Response: It is my perspective, as a digital native living in the world of tech, that AI will not be a major threat to job prospects in the future. There is a rising trend amongst the youth to reject the technological developments of late and return to our ancestral ways of human-to-human interaction. Applications of AI in schools will not reduce the number of students, or the requirement for teachers. Instead, I believe it will give teachers valuable time back to spend doing – whatever you like to do in your spare time. Things like R&R and reading for fun!

My Prediction 🔮

The advent of AI will allow schools to focus on their students’ wholistic school experience, prioritising social-emotional learning alongside academic progress with their existing resources. AI will enable schools to deliver a more well-rounded education focused on developing their critical thinking, social skills and emotional intelligence.

Of course, that’s just one person’s prediction – I’d love to hear yours! Then we can check back in a year and see where we’re at.

Disruptive Change: How is AI good for education?

It can be hard to come to terms with new technology like ChatGPT, when it seemed to pop up out of nowhere and presents many questions that still need to be answered. I think it’s important to acknowledge the good it can achieve for our schools as we start to interact with more applications powered by artificial intelligence.

As AI becomes more and more commonplace, my personal stance is that it will enable schools to focus on student wellbeing, make resources go further and improve human connection as the more mundane tasks are delegated to AI.

​​AI has the potential to revolutionize education in a number of ways.

AI can now be used to:

  • Automate routine tasks, freeing up teachers’ time for more meaningful activities, like providing ‘real-life’ support to students.
  • Analyze large amounts of data quickly, allowing educators to gain valuable insights about their students’ wellbeing and performance, and adjust their approaches accordingly.
  • Personalize instruction - as democratized access to data becomes more commonplace, schools will be able to provide students with individualized learning plans that are tailored to their strengths and weaknesses.
  • Develop assessment tools that are more efficient and accurate than traditional methods, giving students access to feedback in real-time.
  • And much, much more.

It can seem scary or overwhelming – but my challenge to you, reader, is to ponder the possibilities that artificial intelligence can unlock for you and education more broadly. As AI continues to develop, hopefully, it will become a tool for good, transforming our schools into spaces where learners can thrive.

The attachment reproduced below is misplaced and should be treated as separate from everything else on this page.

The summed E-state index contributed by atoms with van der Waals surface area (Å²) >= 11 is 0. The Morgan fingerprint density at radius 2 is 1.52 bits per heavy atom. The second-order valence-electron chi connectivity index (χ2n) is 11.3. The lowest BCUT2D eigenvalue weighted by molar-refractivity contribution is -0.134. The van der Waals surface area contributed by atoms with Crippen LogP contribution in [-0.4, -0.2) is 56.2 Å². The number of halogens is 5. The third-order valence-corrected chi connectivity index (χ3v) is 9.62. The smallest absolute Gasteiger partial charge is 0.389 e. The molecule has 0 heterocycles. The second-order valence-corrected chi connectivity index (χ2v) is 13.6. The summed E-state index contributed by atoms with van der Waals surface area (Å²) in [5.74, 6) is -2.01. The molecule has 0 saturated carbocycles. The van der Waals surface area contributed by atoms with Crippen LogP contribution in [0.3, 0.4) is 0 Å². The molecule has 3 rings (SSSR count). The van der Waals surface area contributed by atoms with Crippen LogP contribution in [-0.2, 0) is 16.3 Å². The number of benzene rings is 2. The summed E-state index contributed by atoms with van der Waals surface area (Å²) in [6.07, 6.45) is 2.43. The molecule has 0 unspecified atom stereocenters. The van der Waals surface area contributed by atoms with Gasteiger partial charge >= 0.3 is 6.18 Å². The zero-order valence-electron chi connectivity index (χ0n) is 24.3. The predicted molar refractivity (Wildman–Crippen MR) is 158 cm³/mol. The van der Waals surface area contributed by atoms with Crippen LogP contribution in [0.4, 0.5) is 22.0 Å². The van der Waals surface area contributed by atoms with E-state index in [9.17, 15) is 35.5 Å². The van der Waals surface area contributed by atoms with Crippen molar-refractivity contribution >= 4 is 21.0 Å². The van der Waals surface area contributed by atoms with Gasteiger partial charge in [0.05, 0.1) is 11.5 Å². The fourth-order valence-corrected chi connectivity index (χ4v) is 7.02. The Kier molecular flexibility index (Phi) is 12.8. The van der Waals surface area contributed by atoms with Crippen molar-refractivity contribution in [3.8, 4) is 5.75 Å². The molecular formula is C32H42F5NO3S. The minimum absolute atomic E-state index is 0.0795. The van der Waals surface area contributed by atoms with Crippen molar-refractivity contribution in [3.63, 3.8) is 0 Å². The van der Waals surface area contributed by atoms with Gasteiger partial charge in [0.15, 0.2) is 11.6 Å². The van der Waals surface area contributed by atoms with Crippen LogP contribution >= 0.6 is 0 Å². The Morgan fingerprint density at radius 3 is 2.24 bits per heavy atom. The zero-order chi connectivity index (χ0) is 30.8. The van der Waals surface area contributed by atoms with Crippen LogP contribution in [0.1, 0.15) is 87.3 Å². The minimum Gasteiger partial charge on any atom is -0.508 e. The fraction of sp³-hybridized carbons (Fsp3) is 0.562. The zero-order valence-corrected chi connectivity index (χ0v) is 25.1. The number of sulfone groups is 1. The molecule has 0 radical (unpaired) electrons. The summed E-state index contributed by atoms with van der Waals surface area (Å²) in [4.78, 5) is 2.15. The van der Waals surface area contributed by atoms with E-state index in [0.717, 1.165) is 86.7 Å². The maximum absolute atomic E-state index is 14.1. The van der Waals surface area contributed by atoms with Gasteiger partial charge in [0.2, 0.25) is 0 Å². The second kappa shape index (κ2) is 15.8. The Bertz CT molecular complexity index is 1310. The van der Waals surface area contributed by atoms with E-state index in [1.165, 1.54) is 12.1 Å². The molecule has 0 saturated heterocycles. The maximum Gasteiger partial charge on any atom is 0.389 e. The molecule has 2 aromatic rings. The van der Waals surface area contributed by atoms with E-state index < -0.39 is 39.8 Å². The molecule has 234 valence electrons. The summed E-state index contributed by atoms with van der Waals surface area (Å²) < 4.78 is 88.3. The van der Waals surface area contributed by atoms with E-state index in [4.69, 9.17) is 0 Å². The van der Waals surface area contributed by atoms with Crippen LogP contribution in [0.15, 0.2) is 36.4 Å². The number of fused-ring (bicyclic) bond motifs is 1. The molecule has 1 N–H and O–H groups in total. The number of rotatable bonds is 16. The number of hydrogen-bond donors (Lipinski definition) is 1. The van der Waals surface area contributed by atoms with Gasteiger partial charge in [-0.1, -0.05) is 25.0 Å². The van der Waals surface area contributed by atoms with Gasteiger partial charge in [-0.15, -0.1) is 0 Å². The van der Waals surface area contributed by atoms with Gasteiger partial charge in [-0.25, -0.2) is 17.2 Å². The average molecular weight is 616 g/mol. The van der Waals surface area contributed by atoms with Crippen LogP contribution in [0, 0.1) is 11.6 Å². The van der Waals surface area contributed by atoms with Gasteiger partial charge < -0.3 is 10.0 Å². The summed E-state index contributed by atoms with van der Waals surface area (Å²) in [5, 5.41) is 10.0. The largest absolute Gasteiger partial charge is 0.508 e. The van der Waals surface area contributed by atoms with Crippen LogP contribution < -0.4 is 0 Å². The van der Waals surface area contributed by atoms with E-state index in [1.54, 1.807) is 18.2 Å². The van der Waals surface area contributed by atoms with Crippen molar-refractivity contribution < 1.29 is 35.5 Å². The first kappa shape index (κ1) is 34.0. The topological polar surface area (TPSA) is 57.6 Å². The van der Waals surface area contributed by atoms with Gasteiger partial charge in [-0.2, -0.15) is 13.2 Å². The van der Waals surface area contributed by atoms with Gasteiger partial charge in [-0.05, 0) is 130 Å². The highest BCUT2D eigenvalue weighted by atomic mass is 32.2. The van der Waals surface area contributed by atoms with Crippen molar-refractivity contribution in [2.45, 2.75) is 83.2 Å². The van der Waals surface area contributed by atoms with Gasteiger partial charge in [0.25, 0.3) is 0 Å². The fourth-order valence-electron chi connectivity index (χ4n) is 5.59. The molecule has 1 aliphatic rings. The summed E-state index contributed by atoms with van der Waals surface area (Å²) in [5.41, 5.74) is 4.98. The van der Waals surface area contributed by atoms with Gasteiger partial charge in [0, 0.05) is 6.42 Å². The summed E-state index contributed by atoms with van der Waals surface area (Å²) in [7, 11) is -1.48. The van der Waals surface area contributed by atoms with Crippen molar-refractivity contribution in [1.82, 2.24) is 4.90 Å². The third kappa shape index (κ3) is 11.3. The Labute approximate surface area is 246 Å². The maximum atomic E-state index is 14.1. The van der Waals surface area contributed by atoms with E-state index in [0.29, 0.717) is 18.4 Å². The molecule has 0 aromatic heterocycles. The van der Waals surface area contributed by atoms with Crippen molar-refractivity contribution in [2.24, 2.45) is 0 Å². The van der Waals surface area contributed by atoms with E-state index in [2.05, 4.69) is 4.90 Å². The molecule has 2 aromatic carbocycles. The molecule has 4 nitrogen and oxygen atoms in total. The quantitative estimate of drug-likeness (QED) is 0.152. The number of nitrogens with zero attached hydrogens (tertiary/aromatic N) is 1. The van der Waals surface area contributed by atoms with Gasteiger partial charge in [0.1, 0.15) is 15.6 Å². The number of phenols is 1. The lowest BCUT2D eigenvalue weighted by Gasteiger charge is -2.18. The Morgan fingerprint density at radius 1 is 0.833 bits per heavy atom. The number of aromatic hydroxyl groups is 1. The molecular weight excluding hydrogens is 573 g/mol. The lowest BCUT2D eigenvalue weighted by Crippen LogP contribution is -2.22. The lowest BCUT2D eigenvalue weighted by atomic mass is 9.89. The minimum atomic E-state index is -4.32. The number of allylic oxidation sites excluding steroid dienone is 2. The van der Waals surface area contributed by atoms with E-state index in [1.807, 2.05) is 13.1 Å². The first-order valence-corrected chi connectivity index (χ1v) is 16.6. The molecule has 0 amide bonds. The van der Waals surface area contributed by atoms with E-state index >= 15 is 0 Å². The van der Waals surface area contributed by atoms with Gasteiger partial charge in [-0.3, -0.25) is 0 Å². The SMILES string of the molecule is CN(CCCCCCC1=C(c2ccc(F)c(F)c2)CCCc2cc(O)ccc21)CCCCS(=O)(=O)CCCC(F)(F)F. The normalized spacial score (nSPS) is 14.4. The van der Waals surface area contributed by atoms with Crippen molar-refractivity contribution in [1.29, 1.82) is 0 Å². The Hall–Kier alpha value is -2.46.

Cited Search Powered by AI

A common gripe many of us have with ChatGPT is its inability to offer accurate information on a subject. That's where AI-powered research can come in handy.

Screenshot 2023-04-19 at 8.27.10 AM

Tools like Perplexity.ai (my personal favourite, not sponsored) have almost replaced Google for me.  Perplexity.ai offers highly accurate results for your searches – from language and mathematics to history and sports. It scans a vast library of open-source sources, including scholarly journals, textbooks, and the web. With its AI-powered search engine, users can quickly find research material relevant to their queries, and trust its output by checking the sources - finally!

How we're leveraging AI at Orah

We've recently announced our free behavioral notes tool for teachers and school counsellors! School staff can record notes on a 'student engagement profile' in Orah, and receive on-demand summaries at the click of a button.

This is useful because:

  • Having a single source for the school to record behavioral notes makes it so much easier to take notes, especially using a mobile app.
  • Report writing at the end of a semester can be so much faster, and contextualized to a student.
  • School counsellors can generate a behavioral notes summary on-demand to provide a better service to students, without the hours of prep that used to be required.
  • It's free - you don't have to go through lengthy budget approval processes to access tools to support your students *and yourselves* better.
  • It's secure - we comply with some of the strictest security standards in the world, keeping student data secure for some of the world's top schools.
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Tiago Penteado

I’m from NZ, so I enjoy a good spot of rugby – more recently though, I've been into running as it's a tad kinder to the body. I write, cook & read to relax. At Orah, I'm very excited to contribute to a great mission making a meaningful difference in the lives of students and educators across the world.